Google Adds Cross-Checked Medical Information In Knowledge Graph

For those looking for common health conditions and information on specific diseases, searching for authentic, quality information hasn't been easy. Google will begin serving up basic medical data that is cross-checked by medical doctors at Google and the Mayo Clinic. The bites of information could eventually fit easily on wearable devices.

The data will display in Google's Knowledge Graph, the box of information on a desktop or a laptop that typically serves to the right of search engine results. On a mobile device, that information serves up in the results. The data will serve up key information about the query like symptoms, treatments, and details on aspects of the condition such as whether it is contagious.

"We worked with a team of medical doctors (led by our own Dr. Kapil Parakh, M.D., MPH, Ph.D.) to carefully compile, curate, and review this information," Google product manager Prem Ramaswam wrote in a post. "All of the gathered facts represent real-life clinical knowledge from these doctors and high-quality medical sources across the web, and the information has been checked by medical doctors at Google and the Mayo Clinic for accuracy."

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The feature will roll out during the next few days in the U.S. in English. In the long run, Google plans to add more medical conditions, and extend the feature to other parts of the world.

Ramaswam acknowledges that this doesn't mean the search results are intended as medical advice. Searchers should use the data for informational purposes only while consulting a healthcare professional. There's an interesting connection to wearable devices and access to quick data.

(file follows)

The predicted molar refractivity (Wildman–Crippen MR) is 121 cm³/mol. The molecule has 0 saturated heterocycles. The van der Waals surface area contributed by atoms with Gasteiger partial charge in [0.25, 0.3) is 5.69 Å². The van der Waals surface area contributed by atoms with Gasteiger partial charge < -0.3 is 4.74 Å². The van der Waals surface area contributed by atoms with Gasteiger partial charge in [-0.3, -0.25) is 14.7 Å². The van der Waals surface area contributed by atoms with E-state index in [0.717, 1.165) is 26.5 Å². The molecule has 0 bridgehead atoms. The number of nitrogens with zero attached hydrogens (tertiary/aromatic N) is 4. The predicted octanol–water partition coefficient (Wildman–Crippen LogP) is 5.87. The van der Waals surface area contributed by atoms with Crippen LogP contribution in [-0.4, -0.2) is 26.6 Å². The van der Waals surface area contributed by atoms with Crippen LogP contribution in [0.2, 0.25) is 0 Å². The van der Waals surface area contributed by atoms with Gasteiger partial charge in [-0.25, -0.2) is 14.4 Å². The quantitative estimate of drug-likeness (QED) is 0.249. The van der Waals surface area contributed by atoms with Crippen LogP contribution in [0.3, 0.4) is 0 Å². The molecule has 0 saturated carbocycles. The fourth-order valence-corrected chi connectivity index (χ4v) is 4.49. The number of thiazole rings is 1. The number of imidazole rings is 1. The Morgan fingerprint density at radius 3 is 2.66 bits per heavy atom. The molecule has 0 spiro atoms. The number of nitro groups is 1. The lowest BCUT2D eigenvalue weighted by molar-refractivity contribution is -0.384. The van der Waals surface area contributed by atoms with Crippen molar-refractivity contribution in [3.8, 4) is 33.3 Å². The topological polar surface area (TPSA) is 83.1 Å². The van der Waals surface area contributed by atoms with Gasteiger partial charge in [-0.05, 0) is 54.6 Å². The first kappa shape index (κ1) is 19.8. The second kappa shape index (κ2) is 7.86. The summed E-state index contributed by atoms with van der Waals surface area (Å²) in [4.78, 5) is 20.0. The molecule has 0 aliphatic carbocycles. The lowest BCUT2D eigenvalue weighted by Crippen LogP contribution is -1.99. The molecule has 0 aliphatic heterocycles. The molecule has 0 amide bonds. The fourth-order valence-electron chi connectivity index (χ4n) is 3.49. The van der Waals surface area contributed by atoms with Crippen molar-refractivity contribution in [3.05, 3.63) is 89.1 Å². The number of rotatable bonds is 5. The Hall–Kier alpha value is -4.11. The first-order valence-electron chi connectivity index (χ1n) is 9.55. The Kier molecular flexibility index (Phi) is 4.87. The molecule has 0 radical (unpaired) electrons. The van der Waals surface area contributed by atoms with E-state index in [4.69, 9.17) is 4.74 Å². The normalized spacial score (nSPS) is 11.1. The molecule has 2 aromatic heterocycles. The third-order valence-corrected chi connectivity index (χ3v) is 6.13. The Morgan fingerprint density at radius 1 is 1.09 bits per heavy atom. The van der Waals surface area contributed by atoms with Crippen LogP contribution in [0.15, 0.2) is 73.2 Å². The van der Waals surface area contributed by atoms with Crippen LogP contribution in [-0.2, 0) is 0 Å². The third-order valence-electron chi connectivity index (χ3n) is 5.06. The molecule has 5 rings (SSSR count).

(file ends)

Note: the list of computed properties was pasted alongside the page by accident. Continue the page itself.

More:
The access to medical data on wearable devices will be valuable. Berg Insight estimates that shipments of connected wearable devices reached 19.0 million units in 2014. The market should grow at a CAGR of 54.7%, reaching shipments of 168.2 million by 2019.

Fitness and activity trackers are the largest product category, and account for a majority of today's shipments. Decreasing prices and new form factors will enable fitness and activity trackers to reach shipments of 42.0 million units in 2019. The smartwatch category has also begun to reach volumes predicted to become the largest device category reaching shipments, about 90 million devices in 2019, up from 5 million units in 2014. 

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